Oh my goodness.
I made it into Orson Scott Card's Intergalactic Medicine Show with a stunning-made-me-cry review by New York Times Bestselling Author, essayist, reviewer Alethea Kontis.
Here is the review, if you see it on the Intergalactic Medicine Show page you see all the beautiful graphics.
Princess Alethea's Magical Elixir
Book Reviews by Alethea Kontis
Title: The Strangely Beautiful Tale of Miss Percy Parker
Leisure / Dorchester Publishing EAN: 9780843962963
Percy Parker can see dead people. She can also hear dead people and, due to her remarkable fluency in almost ten languages, she can carry on conversations with them. Percy even looks like a ghost herself, with skin and hair like a marble statue and eyes so pale and sensitive to light that she must wear dark glasses at all times. But for all her unique characteristics, Percy is the typical mythic heroine -- orphaned, gifted, attending a mysterious Academy, and destined to fulfill a prophecy written back when the Temple of Athena still stood in one piece atop the Acropolis.
I fell in love with this book as soon as I read the title. It's one of those fabulous titles that adeptly distills the essence of the novel. Forget what's pictured on the cover -- to be fair, the title takes up most of the cover anyway -- this title is the best warning label of what you're about to get yourself into. Percy Parker's adventure promises to be poetic, wordy, Victorian, haunting, shadowy, subtle, and romantic.
But before I started Miss Parker's Tale, I met her author. I was invited to an intimate publisher brunch at BEA, and Leanna was the guest star. Now, I've met a good many authors in my time. If I like the author, I will make a whole-hearted attempt to read their book. (If I don't like the author then I don't attempt at all . . . but I can count the number of authors I don't like on one hand.) Similarly, just because I enjoy the author doesn't mean I'll love their fiction. I have some very best friends who know I don't care for their particular bent, and it doesn't affect our relationship one way or another.
All that said, by the end of said brunch Leanna and I were not only talking a million miles and hour, but we were also finishing each other's sentences. I couldn't wait to read the book. When I got back to Tennessee, I pestered the publisher until they emailed me a copy of the manuscript, and the second it popped up in my inbox, I dove right in.
I was in exactly the right mood to read this tasteful, gothic Victorian adventure. Its pages are like the petals of a rose: a many-layered tale gorgeously told. The reader immediately finds the strangely beautiful Percy Parker haunting the halls of Athens Academy along with her specters. We realize she is seventh in an ancient prophecy of gods and demons. It is up to The Guard -- the original six who have kept London safe from the otherworldy thus far -- to recognize their Prophecy and follow the path of destiny. Easier said than done, though, as The Guard is constantly distracted by an evil force they call "The Ripper."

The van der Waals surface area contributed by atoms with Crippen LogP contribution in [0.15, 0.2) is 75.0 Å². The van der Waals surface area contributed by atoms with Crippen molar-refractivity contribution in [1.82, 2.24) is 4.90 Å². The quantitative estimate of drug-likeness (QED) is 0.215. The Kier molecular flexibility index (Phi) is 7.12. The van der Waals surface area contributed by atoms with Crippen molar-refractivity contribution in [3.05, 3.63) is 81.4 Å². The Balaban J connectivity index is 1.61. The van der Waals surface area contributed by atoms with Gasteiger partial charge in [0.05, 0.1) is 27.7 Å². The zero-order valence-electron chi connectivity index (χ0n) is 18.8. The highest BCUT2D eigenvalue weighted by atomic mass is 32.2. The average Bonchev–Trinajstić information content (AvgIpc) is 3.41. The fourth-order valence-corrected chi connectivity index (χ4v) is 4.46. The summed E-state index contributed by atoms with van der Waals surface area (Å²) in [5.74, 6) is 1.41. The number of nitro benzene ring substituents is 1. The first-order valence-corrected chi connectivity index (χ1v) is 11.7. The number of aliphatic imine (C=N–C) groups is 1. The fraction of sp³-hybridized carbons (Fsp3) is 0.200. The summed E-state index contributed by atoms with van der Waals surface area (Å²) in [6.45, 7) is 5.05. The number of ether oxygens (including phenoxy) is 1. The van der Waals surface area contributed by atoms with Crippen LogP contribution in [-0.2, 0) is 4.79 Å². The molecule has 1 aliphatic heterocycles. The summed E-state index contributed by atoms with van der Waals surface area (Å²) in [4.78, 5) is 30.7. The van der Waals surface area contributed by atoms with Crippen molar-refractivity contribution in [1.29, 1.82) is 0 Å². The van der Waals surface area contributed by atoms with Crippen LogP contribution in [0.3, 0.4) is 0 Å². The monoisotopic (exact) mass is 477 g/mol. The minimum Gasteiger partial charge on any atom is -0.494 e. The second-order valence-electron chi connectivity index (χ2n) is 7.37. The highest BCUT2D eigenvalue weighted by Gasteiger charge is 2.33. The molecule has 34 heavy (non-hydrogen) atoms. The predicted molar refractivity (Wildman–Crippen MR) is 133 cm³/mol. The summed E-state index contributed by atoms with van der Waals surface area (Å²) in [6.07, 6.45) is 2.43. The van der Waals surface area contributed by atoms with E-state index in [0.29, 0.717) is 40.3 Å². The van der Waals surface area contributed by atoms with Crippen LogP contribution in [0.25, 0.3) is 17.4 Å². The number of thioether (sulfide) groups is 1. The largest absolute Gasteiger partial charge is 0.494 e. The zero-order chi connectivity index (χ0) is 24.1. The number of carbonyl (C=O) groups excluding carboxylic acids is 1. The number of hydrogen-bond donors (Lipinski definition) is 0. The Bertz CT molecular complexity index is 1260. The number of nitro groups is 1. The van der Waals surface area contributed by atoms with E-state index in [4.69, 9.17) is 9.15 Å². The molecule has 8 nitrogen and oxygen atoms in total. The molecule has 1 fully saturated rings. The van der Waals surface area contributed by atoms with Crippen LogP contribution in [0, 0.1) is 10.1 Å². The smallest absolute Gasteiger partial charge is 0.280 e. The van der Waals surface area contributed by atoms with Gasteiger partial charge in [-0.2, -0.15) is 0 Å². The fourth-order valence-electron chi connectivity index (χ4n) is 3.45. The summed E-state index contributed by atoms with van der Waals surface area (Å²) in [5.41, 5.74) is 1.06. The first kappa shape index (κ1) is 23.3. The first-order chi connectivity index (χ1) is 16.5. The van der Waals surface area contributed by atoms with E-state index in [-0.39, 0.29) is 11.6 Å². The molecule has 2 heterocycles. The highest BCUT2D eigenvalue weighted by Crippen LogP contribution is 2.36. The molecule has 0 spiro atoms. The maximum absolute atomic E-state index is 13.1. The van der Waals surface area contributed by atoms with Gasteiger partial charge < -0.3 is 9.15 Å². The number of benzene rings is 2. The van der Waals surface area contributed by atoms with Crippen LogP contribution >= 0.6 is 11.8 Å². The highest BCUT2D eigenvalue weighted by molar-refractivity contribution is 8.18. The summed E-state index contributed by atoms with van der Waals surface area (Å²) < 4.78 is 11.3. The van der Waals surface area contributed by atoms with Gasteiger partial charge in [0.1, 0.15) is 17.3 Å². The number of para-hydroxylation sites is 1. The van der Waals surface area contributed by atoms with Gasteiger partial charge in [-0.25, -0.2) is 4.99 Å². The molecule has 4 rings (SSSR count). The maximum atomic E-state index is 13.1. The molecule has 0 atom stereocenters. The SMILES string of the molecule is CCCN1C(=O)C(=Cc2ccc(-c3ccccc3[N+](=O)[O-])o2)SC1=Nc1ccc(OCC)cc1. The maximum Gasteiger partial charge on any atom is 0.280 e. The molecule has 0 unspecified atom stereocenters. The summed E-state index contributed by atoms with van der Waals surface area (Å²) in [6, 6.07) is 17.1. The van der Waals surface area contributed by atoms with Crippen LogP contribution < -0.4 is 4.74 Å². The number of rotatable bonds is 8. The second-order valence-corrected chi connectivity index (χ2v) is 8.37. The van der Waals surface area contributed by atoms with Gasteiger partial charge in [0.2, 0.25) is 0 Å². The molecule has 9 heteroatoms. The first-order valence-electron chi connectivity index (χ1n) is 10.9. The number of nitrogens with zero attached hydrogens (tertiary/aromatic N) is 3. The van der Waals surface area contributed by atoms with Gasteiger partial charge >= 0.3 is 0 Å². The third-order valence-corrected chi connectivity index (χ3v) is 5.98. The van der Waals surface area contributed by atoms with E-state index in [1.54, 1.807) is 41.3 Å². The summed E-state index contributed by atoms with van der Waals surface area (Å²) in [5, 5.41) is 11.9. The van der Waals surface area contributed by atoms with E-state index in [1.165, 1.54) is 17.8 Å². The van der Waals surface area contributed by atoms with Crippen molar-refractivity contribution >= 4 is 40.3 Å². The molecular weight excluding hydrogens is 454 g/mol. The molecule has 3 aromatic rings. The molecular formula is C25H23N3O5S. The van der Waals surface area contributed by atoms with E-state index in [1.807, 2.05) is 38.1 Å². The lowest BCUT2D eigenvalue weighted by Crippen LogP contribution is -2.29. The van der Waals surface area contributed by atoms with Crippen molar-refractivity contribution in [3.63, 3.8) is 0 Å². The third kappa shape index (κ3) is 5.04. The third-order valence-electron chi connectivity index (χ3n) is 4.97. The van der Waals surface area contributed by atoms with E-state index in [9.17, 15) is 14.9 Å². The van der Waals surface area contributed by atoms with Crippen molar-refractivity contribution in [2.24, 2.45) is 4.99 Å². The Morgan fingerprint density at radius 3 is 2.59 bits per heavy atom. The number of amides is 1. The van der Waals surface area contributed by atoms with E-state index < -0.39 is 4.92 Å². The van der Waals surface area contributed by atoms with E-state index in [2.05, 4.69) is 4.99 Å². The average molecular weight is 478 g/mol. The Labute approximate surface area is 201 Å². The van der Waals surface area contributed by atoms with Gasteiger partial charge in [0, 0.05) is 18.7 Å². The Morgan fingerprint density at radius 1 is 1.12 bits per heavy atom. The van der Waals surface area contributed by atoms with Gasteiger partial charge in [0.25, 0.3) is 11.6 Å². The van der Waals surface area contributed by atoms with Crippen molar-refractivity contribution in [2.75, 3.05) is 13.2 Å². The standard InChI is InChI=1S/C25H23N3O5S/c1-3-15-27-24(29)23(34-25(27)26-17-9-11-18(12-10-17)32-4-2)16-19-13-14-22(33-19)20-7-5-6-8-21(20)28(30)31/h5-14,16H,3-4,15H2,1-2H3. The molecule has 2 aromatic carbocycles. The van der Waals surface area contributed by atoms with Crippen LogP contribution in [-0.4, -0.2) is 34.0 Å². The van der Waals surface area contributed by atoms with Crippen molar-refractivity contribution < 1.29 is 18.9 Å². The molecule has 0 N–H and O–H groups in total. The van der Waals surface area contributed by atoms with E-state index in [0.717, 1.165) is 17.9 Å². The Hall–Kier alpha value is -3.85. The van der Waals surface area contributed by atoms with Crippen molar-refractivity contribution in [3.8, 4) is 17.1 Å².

The Strangely Beautiful Tale of Miss Percy Parker is Bullfinch's Mythology and Harry Potter and Wuthering Heights mashed in a blender. It is a historic, dark, fantasy mystery . . . Add Miss Parker's sudden and torrid love for her dark and brooding tutor Professor Alexi, and it also becomes a delicate and understated romance. A simple dance raised more goosebumps on my arms than the steamy scenes in most of the usual romance novels of today. I miss that.
I am happy to have been as impressed by this book as I was by its author . . . and happier still that Leanna is currently working on a sequel. Huzzah!
And at FantasyLiterature.net, I've been given a gorgeous page replete with bio, backlist and author photo, and the following review by Kelly.
In part (or... Read with Synopsis and see the pretty page):
I had a lot of fun reading The Strangely Beautiful Tale of Miss Percy Parker. Leanna Renee Hieber creates a sense of enchantment from the very beginning, and the novel caught me up in its spell during a week when my real life went completely haywire. It has the feel of a fairy tale, which is not an easy mood to sustain in a full-length novel. The Strangely Beautiful Tale is elegantly written and chock full of interesting characters and mythic themes. I especially loved watching the development of Percy from a meek mouse to a woman who knows what she's willing to fight for.
I was briefly bothered by Percy's mathematical bumbling, since I've spent much of my life bristling at "girls can't do math" stereotypes, but when I thought about it a little more, Percy's lack of math skills makes perfect sense for her times. Because of those same stereotypes, a woman in the Victorian era would not have received much math education before enrolling at an unconventional school like Athens.The plot of The Strangely Beautiful Tale of Miss Percy Parker is satisfactorily wrapped up at book's end, but there's plenty of room for future world-saving.
Hieber has planned a series of four books. I'm definitely looking forward to them!Recommended for fans of historical fantasies like Marie Brennan's Onyx Court series and romantic fantasies like Maria Snyder's Study series.
Thank you to Alethea and to Kelly at Fantasy Literature for making my day and back again.